So, let’s see.
Is this more about my projection of someone else’s judgment upon myself than me internalizing this as fact?
Is this more of a resentment because I placed myself in a situation that, deep-down, I knew this wasn’t the right place for me to begin with?
These are great and truthful questions that can help me deconstruct what took place and accurately place my finger where it belongs, which is on me.
I go back to the lesson I was taught about the sunk-cost fallacy; whereas we invest in something and rather than accept that something will not work or be financially beneficial, out of emotion, we invest more because we don’t want to incur a loss.
So, what do we do?
We invest more under the fallacy that maybe we can change the dynamics of our investment. But in the end, we would have saved ourselves time, money and a hell of a lot of frustration if we accepted that the investment was not fit.
Notice how I didn’t say our investment was a loss.
No investment is a loss unless we fail to give it its proper perspective
Sometimes we want things to work so bad and we try so hard that we turn a blind eye to the warning signs.
Sometimes we want something so badly that we forget about the evidence which suggests that our time would be better invested someplace else.
This happens with love, life, business and friendships. Therefore, if I am taking an honest inventory of myself and going back with an honest, open mindset about a bullying experience, I can be honest about the facts of this interaction.
Yes. I can say that bullying goes on.
Yes, I can say that in my case, without going over all the gory details, I can see where there were dishonesties on the other side.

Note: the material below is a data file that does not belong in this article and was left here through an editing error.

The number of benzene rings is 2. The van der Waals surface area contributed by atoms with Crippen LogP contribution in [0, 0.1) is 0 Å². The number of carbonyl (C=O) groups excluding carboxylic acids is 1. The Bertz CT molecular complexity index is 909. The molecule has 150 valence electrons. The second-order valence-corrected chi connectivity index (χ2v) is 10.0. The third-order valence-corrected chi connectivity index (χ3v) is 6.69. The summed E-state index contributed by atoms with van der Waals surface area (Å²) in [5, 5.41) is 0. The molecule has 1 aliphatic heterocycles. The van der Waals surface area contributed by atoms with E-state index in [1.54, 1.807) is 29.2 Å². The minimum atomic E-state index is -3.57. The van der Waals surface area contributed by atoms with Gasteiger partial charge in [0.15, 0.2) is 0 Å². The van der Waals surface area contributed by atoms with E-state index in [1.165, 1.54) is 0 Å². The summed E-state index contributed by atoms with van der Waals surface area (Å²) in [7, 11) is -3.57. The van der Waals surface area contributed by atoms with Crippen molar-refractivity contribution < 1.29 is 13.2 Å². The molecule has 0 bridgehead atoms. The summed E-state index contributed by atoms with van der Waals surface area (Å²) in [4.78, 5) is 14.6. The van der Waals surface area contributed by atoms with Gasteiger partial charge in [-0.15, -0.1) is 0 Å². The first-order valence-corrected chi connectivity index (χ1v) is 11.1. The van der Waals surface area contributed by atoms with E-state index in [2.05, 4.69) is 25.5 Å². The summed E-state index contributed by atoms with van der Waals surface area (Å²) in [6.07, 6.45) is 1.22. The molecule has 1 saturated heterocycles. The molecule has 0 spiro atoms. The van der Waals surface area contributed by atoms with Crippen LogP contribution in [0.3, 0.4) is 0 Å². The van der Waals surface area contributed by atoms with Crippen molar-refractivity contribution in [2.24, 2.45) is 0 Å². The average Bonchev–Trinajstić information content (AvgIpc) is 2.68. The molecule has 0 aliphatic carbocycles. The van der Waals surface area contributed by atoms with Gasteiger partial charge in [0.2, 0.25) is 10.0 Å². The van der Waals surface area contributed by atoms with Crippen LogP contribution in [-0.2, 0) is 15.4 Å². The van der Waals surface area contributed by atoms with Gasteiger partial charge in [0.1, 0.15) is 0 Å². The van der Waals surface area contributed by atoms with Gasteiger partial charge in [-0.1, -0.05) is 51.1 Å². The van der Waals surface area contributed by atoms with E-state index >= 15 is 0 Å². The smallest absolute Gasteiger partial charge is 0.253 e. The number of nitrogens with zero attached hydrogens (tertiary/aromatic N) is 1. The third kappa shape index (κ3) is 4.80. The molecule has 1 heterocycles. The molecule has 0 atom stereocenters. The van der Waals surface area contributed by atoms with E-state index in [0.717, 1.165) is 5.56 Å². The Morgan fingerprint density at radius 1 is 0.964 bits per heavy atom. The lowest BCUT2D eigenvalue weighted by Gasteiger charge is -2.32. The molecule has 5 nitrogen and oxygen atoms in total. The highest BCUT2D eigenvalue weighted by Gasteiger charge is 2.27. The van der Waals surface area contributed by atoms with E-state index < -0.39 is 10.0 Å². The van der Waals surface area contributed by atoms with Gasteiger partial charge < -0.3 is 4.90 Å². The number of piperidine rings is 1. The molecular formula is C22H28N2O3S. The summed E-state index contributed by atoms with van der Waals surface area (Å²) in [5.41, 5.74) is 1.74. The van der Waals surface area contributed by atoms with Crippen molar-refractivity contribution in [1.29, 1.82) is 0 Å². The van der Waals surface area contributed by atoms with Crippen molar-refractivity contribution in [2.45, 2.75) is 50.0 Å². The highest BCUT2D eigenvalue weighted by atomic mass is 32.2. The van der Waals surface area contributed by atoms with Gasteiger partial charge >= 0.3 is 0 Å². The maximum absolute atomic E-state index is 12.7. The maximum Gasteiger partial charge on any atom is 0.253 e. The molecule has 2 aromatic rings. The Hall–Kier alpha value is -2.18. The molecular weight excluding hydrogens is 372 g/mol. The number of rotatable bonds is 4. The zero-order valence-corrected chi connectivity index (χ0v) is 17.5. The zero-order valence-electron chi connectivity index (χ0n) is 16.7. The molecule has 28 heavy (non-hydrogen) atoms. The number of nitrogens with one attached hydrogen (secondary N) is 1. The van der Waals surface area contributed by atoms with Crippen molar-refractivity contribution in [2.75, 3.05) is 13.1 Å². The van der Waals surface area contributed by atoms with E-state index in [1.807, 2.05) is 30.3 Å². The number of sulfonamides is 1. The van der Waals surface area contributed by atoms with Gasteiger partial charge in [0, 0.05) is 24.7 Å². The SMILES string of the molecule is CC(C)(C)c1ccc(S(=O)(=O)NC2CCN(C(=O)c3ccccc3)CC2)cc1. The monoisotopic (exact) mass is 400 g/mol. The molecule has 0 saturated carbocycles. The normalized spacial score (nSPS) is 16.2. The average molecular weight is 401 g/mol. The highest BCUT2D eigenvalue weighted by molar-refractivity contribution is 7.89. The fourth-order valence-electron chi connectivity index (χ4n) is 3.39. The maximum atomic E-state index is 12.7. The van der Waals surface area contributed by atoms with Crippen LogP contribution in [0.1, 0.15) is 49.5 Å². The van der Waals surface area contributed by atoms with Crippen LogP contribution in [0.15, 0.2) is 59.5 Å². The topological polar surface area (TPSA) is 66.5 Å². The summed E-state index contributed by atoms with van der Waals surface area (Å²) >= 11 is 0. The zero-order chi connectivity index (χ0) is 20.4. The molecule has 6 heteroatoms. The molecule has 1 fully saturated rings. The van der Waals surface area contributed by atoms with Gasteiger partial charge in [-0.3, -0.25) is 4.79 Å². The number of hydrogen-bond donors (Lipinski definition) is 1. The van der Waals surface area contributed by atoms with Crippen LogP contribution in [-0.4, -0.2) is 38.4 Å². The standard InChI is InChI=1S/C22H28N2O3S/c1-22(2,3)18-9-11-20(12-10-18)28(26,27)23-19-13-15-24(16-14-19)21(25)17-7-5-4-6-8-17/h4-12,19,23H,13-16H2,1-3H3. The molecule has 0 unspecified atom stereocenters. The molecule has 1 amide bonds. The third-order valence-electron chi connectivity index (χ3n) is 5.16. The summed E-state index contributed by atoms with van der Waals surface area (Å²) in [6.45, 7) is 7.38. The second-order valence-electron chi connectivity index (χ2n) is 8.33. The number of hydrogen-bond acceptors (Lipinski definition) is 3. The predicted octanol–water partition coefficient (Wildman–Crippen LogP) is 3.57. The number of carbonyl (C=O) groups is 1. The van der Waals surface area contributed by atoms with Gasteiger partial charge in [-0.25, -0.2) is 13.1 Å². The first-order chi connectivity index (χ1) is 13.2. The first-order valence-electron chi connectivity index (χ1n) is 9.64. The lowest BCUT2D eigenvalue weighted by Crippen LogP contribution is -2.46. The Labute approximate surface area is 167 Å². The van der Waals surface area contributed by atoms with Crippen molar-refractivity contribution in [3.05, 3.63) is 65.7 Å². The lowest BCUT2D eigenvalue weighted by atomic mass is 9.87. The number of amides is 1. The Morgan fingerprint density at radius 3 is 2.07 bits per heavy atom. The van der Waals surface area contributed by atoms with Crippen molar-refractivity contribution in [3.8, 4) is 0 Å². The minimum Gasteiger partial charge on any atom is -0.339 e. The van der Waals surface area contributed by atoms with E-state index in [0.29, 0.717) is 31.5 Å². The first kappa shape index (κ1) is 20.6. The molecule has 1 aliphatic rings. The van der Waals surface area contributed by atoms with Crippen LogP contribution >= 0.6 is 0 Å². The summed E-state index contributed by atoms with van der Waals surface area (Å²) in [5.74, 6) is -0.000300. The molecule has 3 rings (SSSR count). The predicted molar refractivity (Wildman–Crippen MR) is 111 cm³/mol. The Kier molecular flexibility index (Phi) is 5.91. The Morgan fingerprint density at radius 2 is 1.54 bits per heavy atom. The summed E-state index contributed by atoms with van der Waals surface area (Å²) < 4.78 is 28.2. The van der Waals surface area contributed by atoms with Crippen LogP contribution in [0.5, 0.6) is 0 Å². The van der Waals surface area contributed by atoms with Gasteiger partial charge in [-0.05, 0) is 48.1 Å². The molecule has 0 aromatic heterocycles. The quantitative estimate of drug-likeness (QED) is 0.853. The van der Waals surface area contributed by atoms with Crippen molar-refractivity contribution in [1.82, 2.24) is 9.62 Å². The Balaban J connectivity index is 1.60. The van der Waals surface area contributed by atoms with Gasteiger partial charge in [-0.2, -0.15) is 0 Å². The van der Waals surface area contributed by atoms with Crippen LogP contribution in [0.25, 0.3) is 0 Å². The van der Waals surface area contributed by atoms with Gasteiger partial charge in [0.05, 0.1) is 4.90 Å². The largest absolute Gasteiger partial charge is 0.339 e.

I can also see my association with this relationship which I knew was better left alone.
So, then who am I mad at?
Am I mad at this case of bullying in a workplace situation?
Or am I mad that I kept trying to please people that we not pleasable?
Am I mad that I wasn’t accepted the way I wanted to be accepted?
Am I angry because this didn’t go my way and that, in fairness to me as a 50 year-old man, I was really interacting like a brat or a kid who was pissed because I didn’t get my way.
If I am being honest, which is the only reason why I detail any of this, the answer is yes to all the above.
I knew that things in this work situation were not fair.
I know where I invested my time and I also know where I could have walked away without subjecting myself to any other frustrations.
Sometimes things do not work out.
This is true in business, in life, in love and, as well, this happens with friendship too.
Sometimes we try to fix the unfixable and sometimes we try to control the uncontrollable. Rather than accept the game of life as it is, we somehow equate our so-called failures to our personal value and our identity. Therefore, we don’t want to take the loss because we think that a loss means that we are a loser.